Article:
Spring is a framework for application architects. When an integration architect approaches integration, applications are considered “frozen commodity”. A substantial part of EIP is targeting the needs of an Integration Architect. Aspects like routing, scatter/gather, pub/sub and other types of advanced mediation is better externalized to ESB-type of subsystems than integrated into the application build/release cycle. Mediation sub systems may of cause be based on Spring (maybe Spring Enterprise Integration to support realization of such subsystems).

The core - what is missing in the current feature set?

  • Inbound JMS processing has no means to configure the type of sophisticated retry / error queue policies often required in real life. On the other hand - as all DI-based frameworks, the user could override any default ChannelAdapter implementation that is not fit for purpose.
  • Java EE Message Driven Beans are not supported. Inbound JMS processing must be implemented via Spring MessageListener container. This is not an option for enterprise integration at most customers I’ve been working for. Java EE message driven beans are typically the only remaining EJB-type in use today, due to the value they contribute in terms of monitoring, threading, advanced built-in retry/backout policies, failover awareness etc.
  • File-based messaging is supported, but with limited functionality. Several critical areas are missing, most of which could be contributed by integration (yes, again!) of Spring Batch (message splitting, re-start etc). Spring Batch is not tied to a particular data source, the features it provides are typically needed when the source of the “message” is a legacy system that is not event based. Or better - let an ESB subsystem do the splitting / aggregation…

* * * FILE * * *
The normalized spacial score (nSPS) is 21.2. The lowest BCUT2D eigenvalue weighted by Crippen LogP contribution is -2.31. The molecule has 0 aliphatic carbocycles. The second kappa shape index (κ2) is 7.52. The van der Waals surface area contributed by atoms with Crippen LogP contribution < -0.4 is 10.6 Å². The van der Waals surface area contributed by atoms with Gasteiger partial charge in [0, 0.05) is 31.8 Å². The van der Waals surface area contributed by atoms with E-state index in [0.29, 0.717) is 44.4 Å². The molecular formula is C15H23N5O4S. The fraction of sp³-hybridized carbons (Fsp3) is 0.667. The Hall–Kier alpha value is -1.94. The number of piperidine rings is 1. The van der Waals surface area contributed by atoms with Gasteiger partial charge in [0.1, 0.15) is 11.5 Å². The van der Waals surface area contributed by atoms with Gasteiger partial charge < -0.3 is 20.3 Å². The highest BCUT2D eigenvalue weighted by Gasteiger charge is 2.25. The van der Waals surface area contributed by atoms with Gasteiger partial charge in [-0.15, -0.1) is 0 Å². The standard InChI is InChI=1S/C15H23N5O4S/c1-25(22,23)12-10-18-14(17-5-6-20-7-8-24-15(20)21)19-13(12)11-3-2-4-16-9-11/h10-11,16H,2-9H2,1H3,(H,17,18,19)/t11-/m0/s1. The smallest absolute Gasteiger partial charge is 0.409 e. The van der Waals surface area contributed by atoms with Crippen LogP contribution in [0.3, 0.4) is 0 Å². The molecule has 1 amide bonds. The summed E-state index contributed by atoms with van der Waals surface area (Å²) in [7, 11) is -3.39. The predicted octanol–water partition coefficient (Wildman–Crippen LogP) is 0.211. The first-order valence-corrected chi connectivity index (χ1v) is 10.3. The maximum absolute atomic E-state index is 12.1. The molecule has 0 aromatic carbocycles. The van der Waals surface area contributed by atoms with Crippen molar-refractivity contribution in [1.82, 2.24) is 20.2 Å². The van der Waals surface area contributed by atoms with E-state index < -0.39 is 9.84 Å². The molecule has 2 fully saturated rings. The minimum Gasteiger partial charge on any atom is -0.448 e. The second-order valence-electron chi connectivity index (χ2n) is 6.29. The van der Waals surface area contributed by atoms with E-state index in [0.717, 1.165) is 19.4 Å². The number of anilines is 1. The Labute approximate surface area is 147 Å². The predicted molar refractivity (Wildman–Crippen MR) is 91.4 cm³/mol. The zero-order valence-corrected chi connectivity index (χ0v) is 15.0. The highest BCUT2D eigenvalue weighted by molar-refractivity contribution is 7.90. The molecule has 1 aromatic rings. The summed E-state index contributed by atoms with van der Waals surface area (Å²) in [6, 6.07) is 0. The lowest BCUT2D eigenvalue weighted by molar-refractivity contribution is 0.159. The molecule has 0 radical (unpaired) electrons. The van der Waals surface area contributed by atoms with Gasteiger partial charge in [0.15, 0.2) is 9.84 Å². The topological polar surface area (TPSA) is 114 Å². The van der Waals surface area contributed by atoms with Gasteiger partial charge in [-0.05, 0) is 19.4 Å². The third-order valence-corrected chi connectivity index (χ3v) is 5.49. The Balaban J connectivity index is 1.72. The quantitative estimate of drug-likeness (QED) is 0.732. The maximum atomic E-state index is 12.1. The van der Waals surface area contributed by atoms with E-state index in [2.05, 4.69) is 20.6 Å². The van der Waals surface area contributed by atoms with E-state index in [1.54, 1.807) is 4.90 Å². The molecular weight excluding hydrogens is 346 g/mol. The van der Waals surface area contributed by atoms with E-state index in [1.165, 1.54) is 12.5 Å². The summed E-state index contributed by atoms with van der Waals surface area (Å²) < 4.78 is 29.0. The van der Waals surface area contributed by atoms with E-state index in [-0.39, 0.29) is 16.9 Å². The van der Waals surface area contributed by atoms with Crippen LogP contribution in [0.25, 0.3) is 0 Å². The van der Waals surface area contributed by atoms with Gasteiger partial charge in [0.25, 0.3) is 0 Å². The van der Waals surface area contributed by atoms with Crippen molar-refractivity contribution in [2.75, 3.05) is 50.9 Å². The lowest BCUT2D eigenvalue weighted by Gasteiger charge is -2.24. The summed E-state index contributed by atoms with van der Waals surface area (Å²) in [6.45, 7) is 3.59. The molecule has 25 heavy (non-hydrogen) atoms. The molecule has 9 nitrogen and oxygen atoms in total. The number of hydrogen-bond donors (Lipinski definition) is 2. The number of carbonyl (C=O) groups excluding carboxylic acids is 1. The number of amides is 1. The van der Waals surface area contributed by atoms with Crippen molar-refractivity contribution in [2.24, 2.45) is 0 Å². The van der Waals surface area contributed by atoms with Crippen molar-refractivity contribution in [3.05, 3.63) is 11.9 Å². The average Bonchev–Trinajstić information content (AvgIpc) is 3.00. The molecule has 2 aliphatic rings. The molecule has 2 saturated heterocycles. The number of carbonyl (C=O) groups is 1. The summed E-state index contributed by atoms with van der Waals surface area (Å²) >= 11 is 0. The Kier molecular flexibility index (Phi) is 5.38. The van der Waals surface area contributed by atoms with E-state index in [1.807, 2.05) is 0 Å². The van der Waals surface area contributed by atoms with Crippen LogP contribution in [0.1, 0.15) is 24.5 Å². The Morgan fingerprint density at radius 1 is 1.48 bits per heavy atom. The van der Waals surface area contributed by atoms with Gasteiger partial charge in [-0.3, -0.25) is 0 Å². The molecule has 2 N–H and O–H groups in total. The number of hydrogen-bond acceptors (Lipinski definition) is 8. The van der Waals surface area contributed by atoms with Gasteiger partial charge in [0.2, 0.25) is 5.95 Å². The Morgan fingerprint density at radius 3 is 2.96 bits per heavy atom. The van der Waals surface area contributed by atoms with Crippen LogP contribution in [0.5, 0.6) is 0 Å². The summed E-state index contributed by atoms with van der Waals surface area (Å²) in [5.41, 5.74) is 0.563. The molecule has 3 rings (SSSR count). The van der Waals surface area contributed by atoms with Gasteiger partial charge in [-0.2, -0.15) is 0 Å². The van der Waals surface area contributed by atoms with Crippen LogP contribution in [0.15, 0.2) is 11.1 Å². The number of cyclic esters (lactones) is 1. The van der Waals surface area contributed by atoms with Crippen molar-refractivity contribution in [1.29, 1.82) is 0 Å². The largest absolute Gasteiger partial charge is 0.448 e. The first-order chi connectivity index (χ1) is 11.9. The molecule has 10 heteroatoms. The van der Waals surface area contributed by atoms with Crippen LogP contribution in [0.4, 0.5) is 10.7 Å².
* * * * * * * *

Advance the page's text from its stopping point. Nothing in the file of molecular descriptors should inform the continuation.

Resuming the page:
We need Spring integration, but…

As the framework is scoped, it may inspire to bad habits rather than common integration best-practice . Even if a application framework supports multi-channel access to other systems (like files, sockets, and of-cause - JMS), it is typically not the path an application architect should take. Chose a single, robust endpoint technology, like JMS and then delegate semantic and technical adaption to an ESB subsystem that connects to the JMS source.

If you chose a message-based approach, like JMS, Spring Integration is an excellent abstraction that should be used (please provide support for Java EE Message Driven Beans!). If you chose a service-oriented approach, chose a service-oriented abstraction like JAX WS with Apache CXF (if you need Spring), rather than Spring integration. Don’t use Spring Integration (or Apache CXF) for point-to-point / multi-channel integration - delegate to your enterprise ESB or to an application-bound light-weight ESB like Mule .